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Raiders marching band to host first-ever post-season show Oct. 2

The Hastings Raiders Marching Band will host a post-season show Oct. 2 at 6 p.m. (Photo courtesy of Andrew Hill)

The Hastings Raiders Marching Band performed at the Rosemount competition last Saturday, placing second in their class. They also won the caption award for Outstanding Soloist with James McCord’s solo in the second movement. The band also scored the highest in their class with the wind section, earning the “Outstanding Wind Section” caption award.

The Raiders will compete next at Anoka High School and Champlin Park High School this Sunday, Oct. 2.

This weekend’s competition will be among the last the band will get to compete in, as the season is nearly over. To showcase the band’s progress over the course of the season, it is hosting a post-season show for the first time in the group’s history.

A post-show has been a popular request from parents and students, explained director Emily Chandler, but there have always been a few obstacles. The first is simply the weather; since the season ends in mid-October, there’s always a chance that the post-show could get snowed out. Plus, she added, the marching band show is only about 7.5 minutes long.

“It’s hard to invite everyone for such a short time,” Chandler said.

Still, it’s a show that the band’s leadership wanted to do. Parents get to see the first field performance in the preview show each year, but they don’t always get a chance to see the end result.

“They improve so much throughout the season,” she said.

So this year, they hit the drawing board and came up with a way to organize a post-show.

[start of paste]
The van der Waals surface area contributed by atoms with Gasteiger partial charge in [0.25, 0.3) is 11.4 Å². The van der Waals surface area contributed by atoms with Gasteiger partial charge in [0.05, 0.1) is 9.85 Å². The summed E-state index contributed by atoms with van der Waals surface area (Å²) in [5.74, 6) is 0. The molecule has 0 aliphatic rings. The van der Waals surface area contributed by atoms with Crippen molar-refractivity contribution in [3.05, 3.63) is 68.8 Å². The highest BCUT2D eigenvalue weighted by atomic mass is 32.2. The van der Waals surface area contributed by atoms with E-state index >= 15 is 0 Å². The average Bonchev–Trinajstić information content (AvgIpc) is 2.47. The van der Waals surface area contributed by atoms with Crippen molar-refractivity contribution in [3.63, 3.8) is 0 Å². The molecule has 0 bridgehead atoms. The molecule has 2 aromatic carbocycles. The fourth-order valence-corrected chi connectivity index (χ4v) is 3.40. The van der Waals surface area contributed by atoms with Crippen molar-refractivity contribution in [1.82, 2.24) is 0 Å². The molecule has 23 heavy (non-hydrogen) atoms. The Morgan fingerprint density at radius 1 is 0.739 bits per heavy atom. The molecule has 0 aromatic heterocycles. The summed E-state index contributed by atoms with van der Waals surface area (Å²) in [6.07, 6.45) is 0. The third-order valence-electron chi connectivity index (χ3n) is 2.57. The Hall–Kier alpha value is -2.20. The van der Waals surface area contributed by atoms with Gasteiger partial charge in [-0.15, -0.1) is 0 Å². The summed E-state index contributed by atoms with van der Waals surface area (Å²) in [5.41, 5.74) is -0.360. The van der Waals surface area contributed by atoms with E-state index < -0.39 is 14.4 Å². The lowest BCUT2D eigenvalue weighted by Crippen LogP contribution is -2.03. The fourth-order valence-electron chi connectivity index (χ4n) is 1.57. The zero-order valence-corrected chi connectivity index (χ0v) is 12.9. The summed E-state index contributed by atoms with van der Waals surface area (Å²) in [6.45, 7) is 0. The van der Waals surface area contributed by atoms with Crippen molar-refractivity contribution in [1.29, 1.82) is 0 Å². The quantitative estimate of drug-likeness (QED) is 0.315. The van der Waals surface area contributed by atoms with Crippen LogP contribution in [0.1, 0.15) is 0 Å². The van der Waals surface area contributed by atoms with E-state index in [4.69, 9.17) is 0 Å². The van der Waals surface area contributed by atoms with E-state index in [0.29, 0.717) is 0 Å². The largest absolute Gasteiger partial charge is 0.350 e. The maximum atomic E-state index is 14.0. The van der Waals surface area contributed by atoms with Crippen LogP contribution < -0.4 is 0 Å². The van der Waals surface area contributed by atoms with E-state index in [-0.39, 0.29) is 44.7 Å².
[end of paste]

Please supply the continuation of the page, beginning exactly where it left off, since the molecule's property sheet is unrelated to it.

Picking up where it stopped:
The event, set for Oct. 2 at Todd Field, will start with a free marching band clinic for seventh- through ninth-graders who play an instrument but aren’t in marching band. The Raiders Marching Band members will teach the others how to march, drill formation and some pep-band tunes that can be easily memorized. The clinic will last one hour, from 4:45-5:45 p.m.

The field will open to the public at 6 p.m., when the clinic participants will showcase what they’ve learned in a show-and-tell style performance, Chandler said. After that, the high school marching band will take the field and perform its competitive show. Altogether, the show will run about 30 minutes.

“I’m excited,” Chandler said. “I’m hoping it will be well received.

Band leaders are hoping that the clinic will serve as a recruitment event. Chandler said that marching band registration happens around February each year, but the band itself isn’t active at that time. By offering the clinic, Chandler said they’re hoping that musicians who haven’t joined will get a taste of what the group is like and carry the experience with them until it’s time to sign up for next year’s group. Plus, it’s a way to get more students talking about marching band, Chandler said, as those students who participate in the clinic will end up talking about it to their friends, as well.

The show will also be a good chance for the marching band to get one more performance in before they head to the state finals competition.

So far, Chandler said, the season has gone well for the Raiders.

“The kids have marched really well,” she said.

Before last weekend’s second place, the Raiders had earned two second-place finishes and one first place.

“Whatever we win, we just try to go out there and perform better than we performed before,” Chandler said.

The post-show is free for both clinic participants and audience. There will be parents collecting freewill donations.

Students in seventh to ninth grade who want to participate in the clinic can sign up by emailing Chandler at or call her at 651-338-8274.